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I have a chain drive garage door opener. The sprocket on top of the garage door opener broke off so the chain isn't connected to the garage door opener anymore.

I want to re-use the garage door rail I have because it's one piece that's 6 or 7 ft long (I didn't measure but it's about that long). Looking at the chain drive openers I can buy at Home Depot, it looks like the rail is in pieces since the box is like 2 ft long.

Assuming the length, load strength, etc. is the same for both the one piece rail and the multiple piece rail, is it a good idea for me to reuse the old rail?

I'm asking because I want to install less things if I can help it. Also, the idea of a single solid rail sounds more structurally sound than a 5 piece rail that's screwed together.

  • I recently replaced a 20 yr old opener ; Because the new opener came as a complete package, I never considered reusing old worn rail . Can you buy a new opener without a rail ? – blacksmith37 Feb 3 at 15:58
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I have reused the rail, to save time when swapping garage door units. It was a similarly branded unit, and the rails appeared to be identical.

That was 32 years ago. The original rail continues to work fine. Every 5 years or so, I clean it up and re-grease it.

If the new and old rail are different, or the old one has allot of wear, I would install the new one. Otherwise, you may save some time and effort by reusing the existing on.

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Generally no, you cannot reuse the rail, they are not all exactly the same dimensions. There is no one standard size of profile, even within the same manufacturer, they change over the years.

The holes for the attach points may change also, this could be solved by drilling more holes, but this would defeat the purpose of saving time.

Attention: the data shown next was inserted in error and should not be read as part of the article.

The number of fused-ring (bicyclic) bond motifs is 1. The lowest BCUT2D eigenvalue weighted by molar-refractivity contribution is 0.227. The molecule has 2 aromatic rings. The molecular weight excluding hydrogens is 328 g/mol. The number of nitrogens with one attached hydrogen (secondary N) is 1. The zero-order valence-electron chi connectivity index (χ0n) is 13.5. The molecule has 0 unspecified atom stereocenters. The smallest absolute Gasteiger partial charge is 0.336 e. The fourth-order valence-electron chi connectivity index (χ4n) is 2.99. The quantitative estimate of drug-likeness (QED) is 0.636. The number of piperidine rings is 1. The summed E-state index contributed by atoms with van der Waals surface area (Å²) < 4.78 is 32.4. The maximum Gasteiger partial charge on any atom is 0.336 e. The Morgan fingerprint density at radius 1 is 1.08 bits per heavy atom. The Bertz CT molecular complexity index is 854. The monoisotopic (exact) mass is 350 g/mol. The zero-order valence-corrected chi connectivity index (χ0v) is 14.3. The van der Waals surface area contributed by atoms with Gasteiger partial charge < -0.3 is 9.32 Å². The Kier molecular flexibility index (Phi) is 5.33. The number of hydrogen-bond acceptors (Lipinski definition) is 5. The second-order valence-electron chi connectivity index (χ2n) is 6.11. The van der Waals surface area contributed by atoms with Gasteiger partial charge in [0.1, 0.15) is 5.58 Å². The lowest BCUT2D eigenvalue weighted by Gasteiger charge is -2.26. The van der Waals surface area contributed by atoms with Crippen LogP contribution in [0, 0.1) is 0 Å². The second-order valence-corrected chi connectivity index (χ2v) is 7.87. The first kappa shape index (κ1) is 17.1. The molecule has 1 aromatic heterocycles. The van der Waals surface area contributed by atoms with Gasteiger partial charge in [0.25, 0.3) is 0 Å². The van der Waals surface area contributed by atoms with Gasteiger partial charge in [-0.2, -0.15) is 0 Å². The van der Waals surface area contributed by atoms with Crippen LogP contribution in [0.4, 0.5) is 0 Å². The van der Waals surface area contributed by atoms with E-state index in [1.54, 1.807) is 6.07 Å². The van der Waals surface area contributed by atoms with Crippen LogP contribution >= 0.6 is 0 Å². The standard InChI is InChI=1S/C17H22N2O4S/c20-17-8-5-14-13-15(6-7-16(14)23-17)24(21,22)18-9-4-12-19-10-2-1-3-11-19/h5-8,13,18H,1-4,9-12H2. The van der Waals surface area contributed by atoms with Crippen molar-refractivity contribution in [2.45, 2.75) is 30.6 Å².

If you bought a new opener within a few years of buying the old one, then maybe. But, they normally last 10 years or so.

Edit: just to be clear, this is the rail on a typical opener.

enter image description here

For most designs, a shuttle rides on the rail.

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Not all rails have the same cross-section (profile). There are at least two types, T and Box. And each of these are not standardized.

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You could possibly re-use the shuttle and possibly the chain. But, these are high wear items, not recommended. Not all use chains anyway, there are belt drives also.

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    Wait, if the OP is not changing the garage door and only changing the opener, why can't they reuse the same rails? – Gunner Feb 3 at 11:17
  • The rail the OP is referring to is the arm that goes from the opener (drive box) to the door header. those wouldn't be interchangeable without some drilling and retrofitting. – JACK Feb 3 at 13:28
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That wouldn't be a good idea. Too much rests on that rail and it's designed to fit exact. You mentioned that the sprocket broke off.. There's usually a roll pin that attaches the sprocket to the drive shaft, did you check that? Also, you might want to look for a replacement sprocket if your old one actually broke.

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  • yes I checked and the sprocket sheared off of the roll pin. There's all these metal shavings so it just wore out I guess. The problem is the opener is 5 yrs old (according to the manufactured date sticker) and it broke so quickly. Not sure who installed it but sucks that it broke so quickly. I was told by several repairmen that the opene should last 10-15 yrs – Classified Feb 4 at 16:33
  • @Classified Can you remove the parts of the roll pin from the drive shaft and sprocket and insert a new one? I did that many times with our opener and it lasted at least 25 years. – JACK Feb 4 at 17:07
  • yeah, I just asked a garage door installer and he said he can't do what you suggested due to some law here in CA that says we need a battery backup in the opener. If there's no battery backup, he's not allowed to repair the opener. SMH – Classified Feb 4 at 18:50
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Why don't you ask a manufacturer customer service rep with details on each opener? I agree that the multi-piece rails are unstable compared to a one piece rail.

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